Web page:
IN THE COURT OF APPEALS OF THE STATE OF KANSAS
SHEILA FLENORY, as the Next Friend and
Heir at Law of Nerrell Flenory,
EAGLE'S NEST APARTMENTS,
SYLLABUS BY THE COURT
An arbitrator exceeds the authority granted by the parties when he or she applies a statutory cap to damages without a provision authorizing such action in the written arbitration agreement.
Appeal from Wyandotte District Court; MURIEL Y. HARRIS, judge. Opinion filed April 27, 2001. Reversed and remanded with directions.
Donald T. Taylor, of Robb, Taylor & O'Connor, of Kansas City, for appellant.
Edward J. Barbosa, and Wendell E. Koerner, of Franke & Schultz, P.C., of Kansas City, Missouri, for appellee.
Before GERNON, P.J., GREEN and BEIER, JJ.
BEIER, J.: Sheila Flenory appeals the district court's denial of her motion to determine the total amount of an arbitration award. We reverse and remand, holding that the arbitrator exceeded his authority by providing for application of a statutory cap to Flenory's nonpecuniary damages.
The arbitration award at issue in this appeal followed a wrongful death action brought by Flenory after the death of her son, Nerrell. Nerrell nearly drowned in a swimming pool at an apartment complex owned by Eagle's Nest Apartments and subsequently died after life support was discontinued on June 30, 1998.
The parties submitted the claim to binding arbitration under a high-low agreement that the minimum award would be $50,000 and the maximum award $300,000. If the arbitrator's award fell between those two extremes, they agreed that the amount of the award would be the arbitrator's amount. The agreement was memorialized in a letter between counsel.
After hearing, the arbitrator made the following award:
"I have determined that the net award, after adjustment for fault of plaintiff and others, is as follows: for the survival action, no award: for the wrongful death action, pecuniary damages of $27,339.79 and nonpecuniary damages of either $100,000.00 or $137,500.00, depending on whether the one hundred thousand dollar cap or the two hundred fifty thousand dollar cap applies." (Emphasis added.)
The arbitrator's reference to two damages caps was his response to the legislature's decision to increase the cap in K.S.A. 60-1903 for nonpecuniary damages in wrongful death actions from $100,000 to $250,000, effective July 1, 1998. See L. 1998, ch. 68, § 1.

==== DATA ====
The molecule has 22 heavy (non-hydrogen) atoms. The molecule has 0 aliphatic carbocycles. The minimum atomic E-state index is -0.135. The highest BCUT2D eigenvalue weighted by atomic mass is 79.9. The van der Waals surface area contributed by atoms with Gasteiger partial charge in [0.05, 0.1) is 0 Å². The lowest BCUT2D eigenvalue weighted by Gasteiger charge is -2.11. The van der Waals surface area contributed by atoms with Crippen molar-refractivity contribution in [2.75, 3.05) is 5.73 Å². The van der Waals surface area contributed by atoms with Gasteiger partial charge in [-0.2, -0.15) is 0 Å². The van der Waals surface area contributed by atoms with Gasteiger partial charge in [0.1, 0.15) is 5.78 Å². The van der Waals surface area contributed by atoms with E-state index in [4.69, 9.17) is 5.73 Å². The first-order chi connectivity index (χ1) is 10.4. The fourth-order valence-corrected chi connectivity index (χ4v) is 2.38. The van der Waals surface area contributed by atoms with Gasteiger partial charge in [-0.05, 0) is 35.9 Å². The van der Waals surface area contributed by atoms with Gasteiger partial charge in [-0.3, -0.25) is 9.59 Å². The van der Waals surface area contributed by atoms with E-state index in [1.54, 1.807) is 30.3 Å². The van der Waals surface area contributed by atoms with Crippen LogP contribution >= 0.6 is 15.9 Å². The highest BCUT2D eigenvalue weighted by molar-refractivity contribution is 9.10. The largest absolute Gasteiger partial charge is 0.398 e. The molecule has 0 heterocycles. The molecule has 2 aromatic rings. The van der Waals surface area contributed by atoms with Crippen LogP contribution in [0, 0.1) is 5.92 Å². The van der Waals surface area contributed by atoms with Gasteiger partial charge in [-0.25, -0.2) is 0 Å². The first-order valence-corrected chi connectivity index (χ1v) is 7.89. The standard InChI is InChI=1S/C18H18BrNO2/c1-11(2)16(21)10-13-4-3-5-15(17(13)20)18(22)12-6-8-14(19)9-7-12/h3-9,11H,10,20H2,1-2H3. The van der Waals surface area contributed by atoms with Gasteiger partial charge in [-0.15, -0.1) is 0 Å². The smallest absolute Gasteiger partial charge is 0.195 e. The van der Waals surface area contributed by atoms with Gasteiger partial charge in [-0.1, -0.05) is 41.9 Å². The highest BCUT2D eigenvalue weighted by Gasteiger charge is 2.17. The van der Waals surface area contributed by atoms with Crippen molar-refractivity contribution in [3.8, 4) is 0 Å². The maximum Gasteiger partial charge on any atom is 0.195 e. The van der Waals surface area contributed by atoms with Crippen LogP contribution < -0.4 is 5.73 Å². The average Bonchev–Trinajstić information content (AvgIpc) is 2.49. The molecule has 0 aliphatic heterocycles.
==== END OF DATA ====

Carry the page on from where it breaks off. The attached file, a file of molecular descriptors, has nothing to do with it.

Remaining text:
Following the award, Flenory filed a motion to have the district court interpret the award by applying no statutory cap or, in the alternative, applying the amended $250,000 cap. The district court held the unamended $100,000 cap was applicable to the nonpecuniary portion of the arbitrator's award, and this appeal followed.
"A written agreement to submit any existing controversy to arbitration is valid, enforceable and irrevocable except upon such grounds as exist at law or in equity for the revocation of any contract." K.S.A. 2000 Supp. 5-401(a).
With these opening words of the Uniform Arbitration Act as our polestar, we find Flenory's argument that the arbitrator exceeded his authority under the arbitration agreement dispositive. The arbitrator was not empowered to apply a cap not agreed to by the parties. Here, in this quasi-judicial proceeding, the high-low agreement was a stand-in for the statutory cap.
In our view, the arbitrator in this case can be compared to the jury in the traditional personal injury trial. Such a jury is instructed to decide liability and arrive at the amounts of various types of damages, if any. Only later does the court reduce any nonpecuniary damages award if it exceeds the applicable cap. This is what the parties or, in the event of a disagreement, the court would have done here if it had been necessary to conform the award to the high-low agreement.
K.S.A. 5-412(a)(3) provides that a court shall vacate an arbitration award, upon application of a party, if the arbitrator exceeded his or her powers. Flenory made no such application. She merely asked the district court to interpret the arbitrator's award to eliminate consideration of the statutory cap.
Under these circumstances, we do not remand for entry of an order vacating the award. Rather, on remand, the district court shall withdraw its order denying Flenory's motion and enter a new order interpreting the award to eliminate any effect of the cap in K.S.A. 60-1903 or K.S.A. 2000 Supp. 60-1903. In the future, if parties to arbitration want a statutory cap to apply to any award, they need to include a provision to that effect in their written agreement.